In the big Westfield shopping centre there’s hardly anybody looking in the up-market Nordstrum store. There are groups of homeless and disaffected people resting in comfortable chairs in the halls and lobbies outside the stores, their broken plastic bags of belongings in unsteady piles beside their legs. It’s warm in here, and dry. San Francisco is experiencing one of its wettest winters for some time. Every morning we wake to the steady drip of rain on the apartment windows. On the television news, vision of cliffs in danger of collapse down on Pacific Heights, of apartments at risk of plunging into the ocean show just how vulnerable this city is to natural disasters.

We spend a lot of time in the Museum of Modern Art, and in Golden Gate Park at the De Young Museum. After three days of thinking the rain will stop, I’ve abandoned my torn hardware-store blue plastic poncho, finally accepting that it’s going to rain for quite a while and I’d better get a proper raincoat. I trot down Union Square to Macy’s, where they’re having a permanent sale, it seems. On the top floor I find thousands of raincoats. I’m completely bamboozled, and wander round irritated, overheated, and confused by choice. I want a cream Calvin Klein, on sale for US$80. It’s glamorous, it’s a movie star’s raincoat, and I’ve never owned anything like it. Instead, thinking of my grandmother, I choose a black one because it won’t show the dirt.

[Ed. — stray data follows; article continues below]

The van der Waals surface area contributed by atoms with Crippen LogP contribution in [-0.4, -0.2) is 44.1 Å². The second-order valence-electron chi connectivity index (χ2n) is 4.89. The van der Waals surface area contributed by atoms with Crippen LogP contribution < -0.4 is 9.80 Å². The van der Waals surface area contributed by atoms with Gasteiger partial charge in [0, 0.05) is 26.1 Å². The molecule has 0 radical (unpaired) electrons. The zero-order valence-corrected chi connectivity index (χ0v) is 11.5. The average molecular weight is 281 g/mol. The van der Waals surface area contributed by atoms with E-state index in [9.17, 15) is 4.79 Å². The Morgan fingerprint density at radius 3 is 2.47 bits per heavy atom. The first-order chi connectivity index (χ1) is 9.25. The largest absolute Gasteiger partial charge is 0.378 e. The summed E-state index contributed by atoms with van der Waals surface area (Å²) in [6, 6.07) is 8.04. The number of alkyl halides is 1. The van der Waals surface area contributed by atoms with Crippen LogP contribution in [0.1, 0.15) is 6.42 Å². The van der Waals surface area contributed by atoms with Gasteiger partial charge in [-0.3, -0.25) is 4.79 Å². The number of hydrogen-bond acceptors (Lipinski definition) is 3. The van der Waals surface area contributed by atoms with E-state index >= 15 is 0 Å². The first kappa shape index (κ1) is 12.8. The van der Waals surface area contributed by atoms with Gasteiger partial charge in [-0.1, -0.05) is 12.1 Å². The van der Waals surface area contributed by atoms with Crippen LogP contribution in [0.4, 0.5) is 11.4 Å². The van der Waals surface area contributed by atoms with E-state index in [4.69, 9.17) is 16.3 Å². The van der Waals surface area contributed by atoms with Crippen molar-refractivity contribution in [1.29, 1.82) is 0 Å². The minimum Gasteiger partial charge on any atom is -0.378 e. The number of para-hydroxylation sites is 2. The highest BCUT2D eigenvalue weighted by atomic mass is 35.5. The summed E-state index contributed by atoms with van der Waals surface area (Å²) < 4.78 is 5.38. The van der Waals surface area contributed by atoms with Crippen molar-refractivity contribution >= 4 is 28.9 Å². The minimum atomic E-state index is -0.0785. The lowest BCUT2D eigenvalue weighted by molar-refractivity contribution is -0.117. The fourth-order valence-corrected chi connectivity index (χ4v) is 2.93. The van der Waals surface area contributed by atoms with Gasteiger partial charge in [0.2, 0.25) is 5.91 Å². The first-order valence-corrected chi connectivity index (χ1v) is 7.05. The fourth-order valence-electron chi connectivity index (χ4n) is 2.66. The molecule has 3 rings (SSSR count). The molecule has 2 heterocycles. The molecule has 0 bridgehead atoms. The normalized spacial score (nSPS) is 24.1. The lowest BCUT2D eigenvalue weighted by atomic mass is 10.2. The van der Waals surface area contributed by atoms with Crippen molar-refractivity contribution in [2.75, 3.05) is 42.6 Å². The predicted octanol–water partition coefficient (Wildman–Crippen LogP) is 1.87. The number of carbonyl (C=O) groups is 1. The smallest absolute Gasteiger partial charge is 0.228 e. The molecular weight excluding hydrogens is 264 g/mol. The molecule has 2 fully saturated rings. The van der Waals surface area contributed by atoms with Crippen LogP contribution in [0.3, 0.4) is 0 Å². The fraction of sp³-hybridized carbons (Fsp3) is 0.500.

The poor are everywhere. Some have dogs, cats or birds for company. I don’t have enough money to give to everyone I see. There’s a long line of customers outside the Apple store on the day they release the iPad. A few homeless people push their way in and get onto the public computers. Apple staff don’t send them away, but they do hover.

Soon I’ll be leaving the USA. As always, sadness gets the better of me at Los Angeles International airport, and I cry quietly across much of the Pacific. I don’t like leaving the ones I love, and I don’t like leaving the country I love more and more with every visit. In spite of it’s exasperating contradictions. In spite of the notice in the local park that reads: No profanities. Have a nice day. I have barely been able to restrain myself from sneaking back into that park in the middle of the night with a black Texta stolen from a child’s pencil case, and scrawling No fu**ing profanities! Have a fu**ing nice day! right across that sign.

Back in Australia I notice in the airport car park a large four-wheel-drive with a sticker in its window that’s a map of Australia. Across the map is the slogan F**ck Off! We’re full!

I’m not one of the cohort who think that what happens in the US may just as likely happen in Australia. Our societies are very different, in spite of the influences of US cultural imperialism. Nevertheless, if we have any sense we will learn from the American experience. We’ll cool down our political rhetoric. We’ll call a halt to the verbal ferocities in our parliaments. Mindless slogans, ill-thought out verbiage, ad hominem abuse. We have a chance to avoid what the USA continues to suffer. Let’s hope we take it.